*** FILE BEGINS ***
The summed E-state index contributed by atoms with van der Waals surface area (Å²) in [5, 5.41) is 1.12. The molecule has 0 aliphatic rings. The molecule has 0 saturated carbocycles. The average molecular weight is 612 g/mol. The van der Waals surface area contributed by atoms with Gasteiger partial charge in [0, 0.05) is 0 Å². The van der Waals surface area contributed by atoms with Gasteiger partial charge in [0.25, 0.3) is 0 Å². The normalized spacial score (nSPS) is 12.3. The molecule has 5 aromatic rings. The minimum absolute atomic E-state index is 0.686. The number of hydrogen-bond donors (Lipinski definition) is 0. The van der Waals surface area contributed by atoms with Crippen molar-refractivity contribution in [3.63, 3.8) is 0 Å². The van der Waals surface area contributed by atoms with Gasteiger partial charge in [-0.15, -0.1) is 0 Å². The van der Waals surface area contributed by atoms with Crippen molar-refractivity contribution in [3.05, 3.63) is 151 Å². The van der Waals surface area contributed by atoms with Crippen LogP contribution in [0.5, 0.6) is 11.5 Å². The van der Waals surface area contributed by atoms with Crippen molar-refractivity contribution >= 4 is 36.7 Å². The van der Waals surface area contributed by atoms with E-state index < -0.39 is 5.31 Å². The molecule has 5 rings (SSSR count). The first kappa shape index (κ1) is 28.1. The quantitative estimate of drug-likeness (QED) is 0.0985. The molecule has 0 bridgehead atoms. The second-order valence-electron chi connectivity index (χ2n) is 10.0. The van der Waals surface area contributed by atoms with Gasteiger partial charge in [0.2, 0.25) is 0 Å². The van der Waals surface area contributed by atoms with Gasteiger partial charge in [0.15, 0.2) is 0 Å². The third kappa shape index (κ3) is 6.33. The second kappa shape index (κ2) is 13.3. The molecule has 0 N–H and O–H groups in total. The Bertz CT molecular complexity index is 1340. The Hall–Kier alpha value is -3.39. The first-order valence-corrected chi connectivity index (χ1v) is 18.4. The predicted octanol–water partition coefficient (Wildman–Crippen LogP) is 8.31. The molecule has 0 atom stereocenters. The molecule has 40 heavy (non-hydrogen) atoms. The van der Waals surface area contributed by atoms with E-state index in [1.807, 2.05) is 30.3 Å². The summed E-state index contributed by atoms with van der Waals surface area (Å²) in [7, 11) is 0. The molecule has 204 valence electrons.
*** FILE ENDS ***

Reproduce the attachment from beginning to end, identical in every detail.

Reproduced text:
The summed E-state index contributed by atoms with van der Waals surface area (Å²) in [5, 5.41) is 1.12. The molecule has 0 aliphatic rings. The molecule has 0 saturated carbocycles. The average molecular weight is 612 g/mol. The van der Waals surface area contributed by atoms with Gasteiger partial charge in [0, 0.05) is 0 Å². The van der Waals surface area contributed by atoms with Gasteiger partial charge in [0.25, 0.3) is 0 Å². The normalized spacial score (nSPS) is 12.3. The molecule has 5 aromatic rings. The minimum absolute atomic E-state index is 0.686. The number of hydrogen-bond donors (Lipinski definition) is 0. The van der Waals surface area contributed by atoms with Crippen molar-refractivity contribution in [3.63, 3.8) is 0 Å². The van der Waals surface area contributed by atoms with Gasteiger partial charge in [-0.15, -0.1) is 0 Å². The van der Waals surface area contributed by atoms with Crippen molar-refractivity contribution in [3.05, 3.63) is 151 Å². The van der Waals surface area contributed by atoms with Crippen LogP contribution in [0.5, 0.6) is 11.5 Å². The van der Waals surface area contributed by atoms with Crippen molar-refractivity contribution >= 4 is 36.7 Å². The van der Waals surface area contributed by atoms with E-state index < -0.39 is 5.31 Å². The molecule has 5 rings (SSSR count). The first kappa shape index (κ1) is 28.1. The quantitative estimate of drug-likeness (QED) is 0.0985. The molecule has 0 bridgehead atoms. The second-order valence-electron chi connectivity index (χ2n) is 10.0. The van der Waals surface area contributed by atoms with Gasteiger partial charge in [0.2, 0.25) is 0 Å². The van der Waals surface area contributed by atoms with Gasteiger partial charge in [0.15, 0.2) is 0 Å². The third kappa shape index (κ3) is 6.33. The second kappa shape index (κ2) is 13.3. The molecule has 0 N–H and O–H groups in total. The Bertz CT molecular complexity index is 1340. The Hall–Kier alpha value is -3.39. The first-order valence-corrected chi connectivity index (χ1v) is 18.4. The predicted octanol–water partition coefficient (Wildman–Crippen LogP) is 8.31. The molecule has 0 atom stereocenters. The molecule has 40 heavy (non-hydrogen) atoms. The van der Waals surface area contributed by atoms with E-state index in [1.807, 2.05) is 30.3 Å². The summed E-state index contributed by atoms with van der Waals surface area (Å²) in [7, 11) is 0. The molecule has 204 valence electrons.